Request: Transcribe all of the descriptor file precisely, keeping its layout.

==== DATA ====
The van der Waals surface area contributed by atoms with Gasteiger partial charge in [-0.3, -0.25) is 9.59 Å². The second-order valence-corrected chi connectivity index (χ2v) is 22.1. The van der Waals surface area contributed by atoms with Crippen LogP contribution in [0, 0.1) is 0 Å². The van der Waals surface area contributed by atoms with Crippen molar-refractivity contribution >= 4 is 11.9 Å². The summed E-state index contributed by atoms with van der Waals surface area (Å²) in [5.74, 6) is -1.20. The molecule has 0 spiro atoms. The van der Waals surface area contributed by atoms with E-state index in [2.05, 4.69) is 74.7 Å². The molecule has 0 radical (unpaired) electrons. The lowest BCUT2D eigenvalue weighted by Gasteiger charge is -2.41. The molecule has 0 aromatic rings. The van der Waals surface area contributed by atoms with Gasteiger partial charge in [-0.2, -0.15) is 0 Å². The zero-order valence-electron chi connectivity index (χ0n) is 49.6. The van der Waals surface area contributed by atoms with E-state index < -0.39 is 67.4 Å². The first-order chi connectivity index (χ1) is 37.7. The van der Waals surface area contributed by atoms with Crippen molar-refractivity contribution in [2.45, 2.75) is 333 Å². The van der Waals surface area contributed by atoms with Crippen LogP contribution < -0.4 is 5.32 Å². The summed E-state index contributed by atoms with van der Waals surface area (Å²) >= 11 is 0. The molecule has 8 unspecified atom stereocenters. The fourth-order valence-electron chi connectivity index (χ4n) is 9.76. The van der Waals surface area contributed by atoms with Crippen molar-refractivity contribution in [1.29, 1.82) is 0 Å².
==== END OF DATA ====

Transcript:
The van der Waals surface area contributed by atoms with Gasteiger partial charge in [-0.3, -0.25) is 9.59 Å². The second-order valence-corrected chi connectivity index (χ2v) is 22.1. The van der Waals surface area contributed by atoms with Crippen LogP contribution in [0, 0.1) is 0 Å². The van der Waals surface area contributed by atoms with Crippen molar-refractivity contribution >= 4 is 11.9 Å². The summed E-state index contributed by atoms with van der Waals surface area (Å²) in [5.74, 6) is -1.20. The molecule has 0 spiro atoms. The van der Waals surface area contributed by atoms with E-state index in [2.05, 4.69) is 74.7 Å². The molecule has 0 radical (unpaired) electrons. The lowest BCUT2D eigenvalue weighted by Gasteiger charge is -2.41. The molecule has 0 aromatic rings. The van der Waals surface area contributed by atoms with Gasteiger partial charge in [-0.2, -0.15) is 0 Å². The zero-order valence-electron chi connectivity index (χ0n) is 49.6. The van der Waals surface area contributed by atoms with E-state index < -0.39 is 67.4 Å². The first-order chi connectivity index (χ1) is 37.7. The van der Waals surface area contributed by atoms with Crippen molar-refractivity contribution in [2.45, 2.75) is 333 Å². The van der Waals surface area contributed by atoms with Crippen LogP contribution < -0.4 is 5.32 Å². The summed E-state index contributed by atoms with van der Waals surface area (Å²) >= 11 is 0. The molecule has 8 unspecified atom stereocenters. The fourth-order valence-electron chi connectivity index (χ4n) is 9.76. The van der Waals surface area contributed by atoms with Crippen molar-refractivity contribution in [1.29, 1.82) is 0 Å².